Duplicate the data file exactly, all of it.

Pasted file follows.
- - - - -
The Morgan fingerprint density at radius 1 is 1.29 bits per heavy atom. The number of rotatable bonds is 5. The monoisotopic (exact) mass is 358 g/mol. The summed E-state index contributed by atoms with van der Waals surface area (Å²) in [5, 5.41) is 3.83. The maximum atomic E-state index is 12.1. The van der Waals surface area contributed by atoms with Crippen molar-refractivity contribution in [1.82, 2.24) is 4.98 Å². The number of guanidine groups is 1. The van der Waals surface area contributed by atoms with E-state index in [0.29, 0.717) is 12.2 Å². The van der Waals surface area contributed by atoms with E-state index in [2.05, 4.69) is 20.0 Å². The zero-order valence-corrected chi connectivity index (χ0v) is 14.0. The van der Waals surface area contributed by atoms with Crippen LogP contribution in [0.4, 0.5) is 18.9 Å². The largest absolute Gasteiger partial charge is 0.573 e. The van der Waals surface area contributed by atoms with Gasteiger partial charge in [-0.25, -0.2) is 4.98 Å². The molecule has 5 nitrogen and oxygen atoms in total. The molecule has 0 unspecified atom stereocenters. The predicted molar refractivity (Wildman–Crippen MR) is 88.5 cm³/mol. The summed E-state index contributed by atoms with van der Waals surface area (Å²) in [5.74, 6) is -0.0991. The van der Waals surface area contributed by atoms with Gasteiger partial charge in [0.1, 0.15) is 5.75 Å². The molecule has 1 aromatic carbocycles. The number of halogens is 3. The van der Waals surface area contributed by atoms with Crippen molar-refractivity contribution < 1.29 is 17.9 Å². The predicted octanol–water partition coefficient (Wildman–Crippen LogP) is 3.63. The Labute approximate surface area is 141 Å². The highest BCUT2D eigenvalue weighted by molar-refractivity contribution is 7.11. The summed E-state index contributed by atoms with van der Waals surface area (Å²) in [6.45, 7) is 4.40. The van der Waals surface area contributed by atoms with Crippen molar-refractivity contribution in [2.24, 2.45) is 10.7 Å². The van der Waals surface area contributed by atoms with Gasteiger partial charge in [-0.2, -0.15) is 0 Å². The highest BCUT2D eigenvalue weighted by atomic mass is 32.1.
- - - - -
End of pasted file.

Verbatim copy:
The Morgan fingerprint density at radius 1 is 1.29 bits per heavy atom. The number of rotatable bonds is 5. The monoisotopic (exact) mass is 358 g/mol. The summed E-state index contributed by atoms with van der Waals surface area (Å²) in [5, 5.41) is 3.83. The maximum atomic E-state index is 12.1. The van der Waals surface area contributed by atoms with Crippen molar-refractivity contribution in [1.82, 2.24) is 4.98 Å². The number of guanidine groups is 1. The van der Waals surface area contributed by atoms with E-state index in [0.29, 0.717) is 12.2 Å². The van der Waals surface area contributed by atoms with E-state index in [2.05, 4.69) is 20.0 Å². The zero-order valence-corrected chi connectivity index (χ0v) is 14.0. The van der Waals surface area contributed by atoms with Crippen LogP contribution in [0.4, 0.5) is 18.9 Å². The largest absolute Gasteiger partial charge is 0.573 e. The van der Waals surface area contributed by atoms with Gasteiger partial charge in [-0.25, -0.2) is 4.98 Å². The molecule has 5 nitrogen and oxygen atoms in total. The molecule has 0 unspecified atom stereocenters. The predicted molar refractivity (Wildman–Crippen MR) is 88.5 cm³/mol. The summed E-state index contributed by atoms with van der Waals surface area (Å²) in [5.74, 6) is -0.0991. The van der Waals surface area contributed by atoms with Gasteiger partial charge in [0.1, 0.15) is 5.75 Å². The molecule has 1 aromatic carbocycles. The number of halogens is 3. The van der Waals surface area contributed by atoms with Crippen molar-refractivity contribution < 1.29 is 17.9 Å². The predicted octanol–water partition coefficient (Wildman–Crippen LogP) is 3.63. The Labute approximate surface area is 141 Å². The highest BCUT2D eigenvalue weighted by molar-refractivity contribution is 7.11. The summed E-state index contributed by atoms with van der Waals surface area (Å²) in [6.45, 7) is 4.40. The van der Waals surface area contributed by atoms with Crippen molar-refractivity contribution in [2.24, 2.45) is 10.7 Å². The van der Waals surface area contributed by atoms with Gasteiger partial charge in [-0.2, -0.15) is 0 Å². The highest BCUT2D eigenvalue weighted by atomic mass is 32.1.